Scott Rudin’s monstrous behavior is Hollywood’s latest open secret.
Now, following a Hollywood Reporter expose on Rudin’s alleged antics, the producer is willing to re-evaluate his workplace behavior. The industry is ever so slowly responding to Rudin’s mea culpa.
Picture a turtle approaching a tuft of grass.
At first, there was silence … or crickets, according to the liberal Associated Press.
No studio that has regularly done business with Rudin has commented on the article, nor have any of the A-list names that Rudin has helped propel to more than 150 Oscar nominations and 17 Tonys. On Thursday, his latest film — the anticipated Netflix adaptation of “The Woman in the Window”— went forward with a virtual trailer release attended by the film’s starry cast, including Amy Adams, Anthony Mackie, Julianne Moore and Wyatt Russell. Rudin, himself, hasn’t responded to the article or the AP’s request for comment.
That was two weeks ago.
More recently, we’ve seen some fallout to RudinGate. Rudin himself voluntarily stepped back from his Broadway and feature film slate.
Actress Karen Olivo quit the Rudin-backed production of “Moulin Rouge! The Musical” to protest his behavior.
“Social justice is actually more important than being the sparkling diamond,” Olivo said. “Building a better industry for my students is more important than me putting money in my pockets….”
“What I’m seeing in this space right now, with our industry, is that everybody is scared, and nobody is really doing a lot of the stuff that needs to be done. People aren’t speaking out.”
She had a point. Almost every big name attached to current or past Rudin projects has stayed mum. Hugh Jackman’s just-posted reaction to RudinGate felt perfunctory at best.
“It takes an enormous amount of courage and strength to stand up and state your truth. This has started a conversation that is long overdue, not just on Broadway, and the entertainment industry, but across all workforce.
At least the “X-Men” standout, set to appear in Rudin’s “The Music Man” Broadway revival, addressed the matter head on, unlike his peers.
Yet The Hollywood Reporter just published a new story suggesting the industry is itching to forgive and forget. Yes, this is the same town that erased Roseanne Barr following one racially vile Tweet and did the same to Gina Carano for mildly provocative social media missives.
…an agent who represents the sort of high-end talent who would be likely candidates to write, direct or appear in a Rudin production called with a question: How radioactive is he?
In other words, will clients suffer reputational damage if they do business with a man who has now been accused, on the record, of tormenting scores of assistants and others who worked with him over the years, including at least one allegation of physical assault?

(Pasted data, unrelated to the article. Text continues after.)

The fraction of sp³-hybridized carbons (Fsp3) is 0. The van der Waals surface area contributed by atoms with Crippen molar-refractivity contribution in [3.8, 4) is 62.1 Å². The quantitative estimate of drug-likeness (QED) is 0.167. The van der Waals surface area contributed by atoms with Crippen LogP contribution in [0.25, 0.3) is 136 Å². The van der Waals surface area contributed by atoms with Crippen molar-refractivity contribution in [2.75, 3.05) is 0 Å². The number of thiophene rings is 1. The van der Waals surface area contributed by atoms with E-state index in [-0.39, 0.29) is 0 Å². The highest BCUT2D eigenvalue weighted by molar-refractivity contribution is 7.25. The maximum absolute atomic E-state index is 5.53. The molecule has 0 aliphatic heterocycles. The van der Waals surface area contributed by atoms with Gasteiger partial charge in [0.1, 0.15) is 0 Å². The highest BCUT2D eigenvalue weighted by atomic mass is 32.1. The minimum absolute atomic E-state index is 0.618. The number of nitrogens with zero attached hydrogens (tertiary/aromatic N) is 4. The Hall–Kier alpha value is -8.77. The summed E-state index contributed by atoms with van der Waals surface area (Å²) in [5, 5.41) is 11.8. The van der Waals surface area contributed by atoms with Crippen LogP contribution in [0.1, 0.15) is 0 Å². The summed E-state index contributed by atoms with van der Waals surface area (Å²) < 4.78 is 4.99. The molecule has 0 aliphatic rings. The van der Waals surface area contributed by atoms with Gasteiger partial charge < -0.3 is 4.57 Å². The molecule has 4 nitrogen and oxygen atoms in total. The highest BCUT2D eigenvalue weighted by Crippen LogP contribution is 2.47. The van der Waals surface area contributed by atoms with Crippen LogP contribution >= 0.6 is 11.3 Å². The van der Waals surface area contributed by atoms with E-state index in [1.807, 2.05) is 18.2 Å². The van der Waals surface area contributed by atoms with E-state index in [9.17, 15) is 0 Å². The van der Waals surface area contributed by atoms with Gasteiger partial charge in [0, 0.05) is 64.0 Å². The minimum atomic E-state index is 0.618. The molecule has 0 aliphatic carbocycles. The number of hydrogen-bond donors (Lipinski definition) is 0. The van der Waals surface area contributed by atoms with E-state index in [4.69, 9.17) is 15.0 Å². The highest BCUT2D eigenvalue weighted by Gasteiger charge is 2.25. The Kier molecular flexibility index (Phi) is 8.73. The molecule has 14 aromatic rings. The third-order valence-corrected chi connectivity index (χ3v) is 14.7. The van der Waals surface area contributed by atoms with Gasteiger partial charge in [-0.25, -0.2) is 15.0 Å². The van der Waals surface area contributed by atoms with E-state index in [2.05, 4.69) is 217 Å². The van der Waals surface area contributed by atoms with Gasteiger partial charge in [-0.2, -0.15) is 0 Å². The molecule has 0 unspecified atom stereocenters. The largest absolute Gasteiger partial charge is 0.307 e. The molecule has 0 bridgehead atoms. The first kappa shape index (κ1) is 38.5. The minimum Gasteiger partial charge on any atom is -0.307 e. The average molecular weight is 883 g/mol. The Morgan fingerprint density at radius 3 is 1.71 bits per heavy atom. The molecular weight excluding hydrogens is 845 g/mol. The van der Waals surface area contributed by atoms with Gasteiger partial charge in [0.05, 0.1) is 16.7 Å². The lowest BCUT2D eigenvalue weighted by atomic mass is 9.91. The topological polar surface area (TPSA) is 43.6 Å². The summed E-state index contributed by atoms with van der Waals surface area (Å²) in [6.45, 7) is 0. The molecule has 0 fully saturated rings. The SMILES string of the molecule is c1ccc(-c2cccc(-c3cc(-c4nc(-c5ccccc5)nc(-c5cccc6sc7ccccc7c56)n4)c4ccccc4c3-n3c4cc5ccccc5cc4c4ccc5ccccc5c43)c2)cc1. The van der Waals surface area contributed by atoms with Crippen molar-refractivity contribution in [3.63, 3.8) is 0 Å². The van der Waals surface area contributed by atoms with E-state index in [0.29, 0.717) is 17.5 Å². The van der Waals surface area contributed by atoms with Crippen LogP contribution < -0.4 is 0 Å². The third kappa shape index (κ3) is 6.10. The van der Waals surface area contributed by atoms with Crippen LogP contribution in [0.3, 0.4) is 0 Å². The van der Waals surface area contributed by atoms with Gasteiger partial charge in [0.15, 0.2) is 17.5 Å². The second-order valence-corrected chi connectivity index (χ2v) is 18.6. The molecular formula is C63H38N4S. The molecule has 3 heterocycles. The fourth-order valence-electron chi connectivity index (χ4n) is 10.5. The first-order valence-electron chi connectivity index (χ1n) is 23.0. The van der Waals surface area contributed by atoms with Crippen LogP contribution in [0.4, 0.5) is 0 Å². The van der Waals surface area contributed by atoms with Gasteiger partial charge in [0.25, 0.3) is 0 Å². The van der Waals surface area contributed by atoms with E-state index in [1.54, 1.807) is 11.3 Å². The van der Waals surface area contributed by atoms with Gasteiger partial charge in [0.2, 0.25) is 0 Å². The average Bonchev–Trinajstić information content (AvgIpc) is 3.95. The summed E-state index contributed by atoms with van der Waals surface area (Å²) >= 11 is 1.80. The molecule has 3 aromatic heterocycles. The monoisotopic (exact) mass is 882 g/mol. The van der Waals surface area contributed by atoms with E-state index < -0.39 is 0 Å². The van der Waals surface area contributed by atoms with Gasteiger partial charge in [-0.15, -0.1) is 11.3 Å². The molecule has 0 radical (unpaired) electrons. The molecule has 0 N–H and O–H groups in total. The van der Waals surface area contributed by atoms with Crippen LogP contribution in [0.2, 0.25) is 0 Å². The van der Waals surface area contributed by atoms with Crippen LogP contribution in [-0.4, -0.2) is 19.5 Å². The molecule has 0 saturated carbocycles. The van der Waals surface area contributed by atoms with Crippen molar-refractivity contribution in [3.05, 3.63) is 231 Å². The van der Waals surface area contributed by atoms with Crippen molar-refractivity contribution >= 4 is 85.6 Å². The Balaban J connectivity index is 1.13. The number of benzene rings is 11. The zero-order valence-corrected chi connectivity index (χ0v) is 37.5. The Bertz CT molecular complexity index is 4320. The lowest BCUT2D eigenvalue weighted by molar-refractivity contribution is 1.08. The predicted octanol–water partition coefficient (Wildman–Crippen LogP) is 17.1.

That is the calculation underway for many who have worked with Rudin, 62, and answers are slow in coming. There has been little from the biggest stars and talent who have been Rudin favorites. Representatives and executives who have worked for or with the producer have been silent.
The biggest stars can’t even work up a righteous virtue signal when it comes to Rudin.
The Hollywood Reporter, which regularly covers for the industry’s many flaws, unleashed this brutal paragraph brimming with cold, hard truths.
On the talent side, the silence has not been universal but almost so. This is an industry that gave an Oscar to child rapist Roman Polanski, and standing ovations to Woody Allen, accused of molesting his daughter (an allegation he has long denied). Harvey Weinstein, now jailed for sexual assault, had free rein for decades. Hollywood does not rush itself when it comes to moral reckonings.
Will anyone at the Oscars Sunday night decry Rudin’s alleged behavior? Chances are dozens of stars will bring their own Rudin stories to the stage, at least in the back of their minds.
That’s where they’ll stay, most likely.
The media deserve some blame regarding RudinGate. The Atlantic recently noted how major news outlets knew about Rudin’s behind-the-scenes antics but couldn’t bother to connect the dots.
His temper was labeled “legendary” by Variety in 1999, the Los Angeles Times in 2003, The New York Times in 2004, and Page Six in 2014. “Mr. Rudin holds the unofficial crown of Hollywood’s most feared boss,” read one line in a 2005 Wall Street Journal piece headlined “Boss-Zilla!”
…Many stories about Rudin casually downplayed or reframed his nastiness. Tempestuousness was excused as “behind-the-scenes excesses of passion,” per Vulture. A paragraph about bullying in a Guardian piece ended with a line about how artists appreciate such “uncommon dedication,” and temper tantrums were called “versatile” by The Wire, The Atlantic’s onetime partner publication. A Page Six story chronicling his alleged workplace abuse concluded with a section about the ways in which he could be “exceptionally generous.” “
The only surprise, perhaps, is why they suddenly stopped.